Ways to Take Echinacea

Manufacturers take the compounds from the root, leaves, and entire echinacea plant and turn them into various supplement formulations.  Depending on your needs and preferences, you can take echinacea in:

  • Teas
  • Capsules
  • Tinctures
  • Liquid
  • Ointment

Make sure to verify the quality of supplements by looking for certifications, third-party ingredient testing, and any sustainability measure that are important to you. 


How much echinacea should you take? That depends on which formulation you use, your goals and reasons for taking it, and any previous medical conditions you may have.

For children, talk with your pediatrician about what’s best for anyone under 18 years of age. Make sure to choose alcohol-free formulations.

For adults, follow the manufacturer’s instructions on the label. If you’re trying to stay ahead of a common cold, taking echinacea multiple times per day for the first 2-3 days may help shorten or decrease your symptoms (9).

Here’s what a short-term dosing range could look like:

  • Dry powdered extracts: 300–500 mg of Echinacea purpurea, up to 3x per day
  • Liquid extract tinctures: 2.5 milliliters (mL) 3x per day, not exceeding 10 mL per day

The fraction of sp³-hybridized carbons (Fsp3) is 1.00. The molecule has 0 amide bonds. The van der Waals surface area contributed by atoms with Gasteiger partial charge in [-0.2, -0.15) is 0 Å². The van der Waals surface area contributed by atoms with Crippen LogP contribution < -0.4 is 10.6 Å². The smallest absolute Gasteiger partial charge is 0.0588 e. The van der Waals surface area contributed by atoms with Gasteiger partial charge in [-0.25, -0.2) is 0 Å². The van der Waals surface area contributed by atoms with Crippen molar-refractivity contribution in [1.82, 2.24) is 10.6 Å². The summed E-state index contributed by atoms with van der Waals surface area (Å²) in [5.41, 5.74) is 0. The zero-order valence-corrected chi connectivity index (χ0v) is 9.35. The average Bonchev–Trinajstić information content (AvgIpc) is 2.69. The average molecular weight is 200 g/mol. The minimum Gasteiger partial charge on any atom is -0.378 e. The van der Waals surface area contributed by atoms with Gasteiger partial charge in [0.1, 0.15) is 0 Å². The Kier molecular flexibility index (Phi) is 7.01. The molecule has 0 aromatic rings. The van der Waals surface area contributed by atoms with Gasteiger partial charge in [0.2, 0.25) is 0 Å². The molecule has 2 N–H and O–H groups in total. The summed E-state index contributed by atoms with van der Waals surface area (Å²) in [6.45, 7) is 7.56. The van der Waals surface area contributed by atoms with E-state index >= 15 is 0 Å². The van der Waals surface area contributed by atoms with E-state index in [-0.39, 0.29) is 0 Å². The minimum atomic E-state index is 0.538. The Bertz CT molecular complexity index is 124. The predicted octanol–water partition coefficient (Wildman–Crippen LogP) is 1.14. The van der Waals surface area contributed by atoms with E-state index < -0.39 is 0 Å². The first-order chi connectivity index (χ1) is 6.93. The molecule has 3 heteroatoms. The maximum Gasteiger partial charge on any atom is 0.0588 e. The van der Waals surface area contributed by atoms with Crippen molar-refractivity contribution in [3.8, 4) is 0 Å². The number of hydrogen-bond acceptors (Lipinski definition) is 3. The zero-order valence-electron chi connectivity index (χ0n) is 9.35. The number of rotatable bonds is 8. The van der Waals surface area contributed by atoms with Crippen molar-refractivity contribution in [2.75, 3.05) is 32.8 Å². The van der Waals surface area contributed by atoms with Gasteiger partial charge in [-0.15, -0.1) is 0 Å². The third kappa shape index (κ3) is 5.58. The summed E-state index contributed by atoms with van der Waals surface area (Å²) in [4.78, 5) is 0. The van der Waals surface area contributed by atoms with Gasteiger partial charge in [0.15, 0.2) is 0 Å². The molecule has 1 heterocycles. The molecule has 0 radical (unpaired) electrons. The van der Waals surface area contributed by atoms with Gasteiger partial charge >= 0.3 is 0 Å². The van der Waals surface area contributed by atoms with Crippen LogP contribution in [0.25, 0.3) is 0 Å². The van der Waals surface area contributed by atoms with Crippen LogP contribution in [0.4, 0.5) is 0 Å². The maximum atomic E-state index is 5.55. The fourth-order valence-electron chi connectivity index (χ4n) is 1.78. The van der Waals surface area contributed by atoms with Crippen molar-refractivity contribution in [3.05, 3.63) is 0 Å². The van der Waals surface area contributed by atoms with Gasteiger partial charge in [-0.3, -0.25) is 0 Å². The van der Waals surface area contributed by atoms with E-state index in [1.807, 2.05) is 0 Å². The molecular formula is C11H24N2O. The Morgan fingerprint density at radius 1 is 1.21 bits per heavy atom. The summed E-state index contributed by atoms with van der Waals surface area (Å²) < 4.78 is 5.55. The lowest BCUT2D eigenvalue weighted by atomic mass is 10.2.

What to Avoid When Taking Echinacea

Natural remedies offer several health benefits, but sometimes there are drawbacks.

In the case of using echinacea, research gives a clear caution. While it seems echinacea itself won’t hurt you, there have been reports of liver damage associated with taking echinacea (8). This may be due to mixing it with other medications.

If you’re taking medications that affect your liver, talk with your healthcare provider before adding echinacea to your supplement regimen.  

If you’re undergoing cancer treatment and would like to add echinacea to your treatment plan, make sure it doesn’t interact with your medication. Some medications, such as etoposide, might be less effective if echinacea is used along with it (11).

Also, if you have immune-suppressed illnesses like HIV, AIDS, tuberculosis, leukemia, diabetes, multiple sclerosis, or other autoimmune disorder, echinacea may not be for you.

In general, side effects are rare but may include:

  • Digestive issues
  • Feeling dizzy
  • Headaches
  • Redness, itching, or swelling of the skin

Wrapping it Up

Ancient civilizations seemed to tap into medicinal plants that were all around them. From leaves to stems to roots, echinacea is one example of an herb that has a lot to offer.

Researchers marvel at this plant’s ability to encourage a healthy immune system, lower anxiety levels, lower inflammation, and heal wounds.

While this flower seems to work wonders, proceed with caution if you have any type of immune-related condition. Other side effects are rare, but they do happen.

Did you know herbs have a remarkable way of supporting your immune system? Check out Dr. Kara’s own signature proprietary blend Total Immunity here (14).















✝✝This noted statement is based on independent research and is not necessarily the opinion of the author